Sexual Assault Doubting of my own side of the story

mxmiserable

New Here
Hello, PTSD forum! I hope whoever is reading this is having a lovely day/morning/night <3

First of all, thank you so much for taking a little bit of your time to read and interact with my post, I've felt overwhelmingly supported since I joined this place, despite my few posts it has really helped me have a safe space and just someone to talk about these difficult topics. I've also noticed I never said this I think, but I'm nonbinary and use they/he pronouns if anyone needs to refer to me in the comments, so you address me the right way :)

I've been doing way better than I was last post, there's days (like today) when I still struggle a lot to find the motivation to just start my day and go with it. Despite being generally okay, there's something that is bothering me: still struggling to convince myself that I'm not lying. I think my biggest fear is that my abuser is right: that she didn't do any of the things I'm accusing her of. I'm aware I cannot change her perspective on the topic and that she most likely will never accept how she hurt me, but I'm terrified that I'm actually making everything up. Because if that was the case, I'd be accusing someone completely innocent and I'd never forgive myself for it. Even tho there's clear evidence and there's a lot I remember from it, I strongly believe that I was not in a mental state to consent the acts (i was really dissociated in a lot of instances), she also wouldn't ask consent for a lot of things and sometimes just would start to do sexual things in front of me without previous asking, there was a huge power imbalance between the two of us, she lied to me in order to get sex from me and i feel like i was in a generally fragile mental state to have such an active sex life that i didn't even want to start with, because to start with i am asexual and she knew it, but i guess the boundaries didn't mean a lot for her (plus i felt always forced to satisfy her in a sexual way because she is demisexual). But despite all of that, I still feel like my trauma is "not bad enough" and not even deserving to be considered sexual abuse. Because I even said yes in a lot of moments and there were things I did consent but all the parts I didn't I felt forced to say yes or didn't say anything at all, I remained quiet because all i wanted is give her everything she needed from me.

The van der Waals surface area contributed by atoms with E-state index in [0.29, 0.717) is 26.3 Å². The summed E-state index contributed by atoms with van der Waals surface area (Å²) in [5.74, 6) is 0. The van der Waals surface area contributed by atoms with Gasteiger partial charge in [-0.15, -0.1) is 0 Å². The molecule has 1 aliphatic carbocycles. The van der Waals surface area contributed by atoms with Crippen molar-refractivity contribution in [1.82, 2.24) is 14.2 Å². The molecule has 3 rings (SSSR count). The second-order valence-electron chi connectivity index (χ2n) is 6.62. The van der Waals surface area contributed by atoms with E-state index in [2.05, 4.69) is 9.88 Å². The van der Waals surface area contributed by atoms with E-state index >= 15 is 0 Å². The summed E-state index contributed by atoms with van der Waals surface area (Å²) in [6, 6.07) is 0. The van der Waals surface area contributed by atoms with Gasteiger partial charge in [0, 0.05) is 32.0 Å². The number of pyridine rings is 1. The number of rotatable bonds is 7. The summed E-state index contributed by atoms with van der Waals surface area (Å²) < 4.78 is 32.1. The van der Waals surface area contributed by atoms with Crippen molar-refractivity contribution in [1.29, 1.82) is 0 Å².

What has the most weight to me is how I felt when the relationship ended, I entered this period of being COMPLETELY terrified of her, I was so sure she was going to kill me or try to hurt me someway, and that she was coming to get me or something. I also felt a lot of sequels on my body, like sensations like hands all over my body (especially on my chest that's where she touched me the most), heat and excessive pain in the lower part, overwhelming emotional pain after touching myself (like I'd literally have emotional breakdowns and cry and say I've never wanted to do any of that). Also, everytime a flashback from back then comes to my mind, all I can feel is extreme shame to the point of closing my eyes and trying to make it dissappear, thinking about how I let such thing happen to me, and I've had prior sexual encounters before and that's not how it felt. Yea, it was kind of cringy thinking of my teenage myself at the time, but it's a different feeling with this. It's painful, painful memories I wish I could forget. I also had an hypersexuality period that I still struggle with. There's a lot more involving this topic, but my question is: Why do I keep doubting myself despite all of this? I don't come here expecting you to give me all the solutions, because I know it's often no place to tell someone whether they were abused or not, but I'd really appreciate some insight in my situation. I wish I could magically feel like everything that happened was bad enough. I'm also currently waiting for my appointment with a new therapist so I'll most likely talk with him about this :) so don't worry about me getting help! I'm doing everything I can to finally stablish someone who can treat me. I'm also taking my meds and doing everything I can to take care of myself.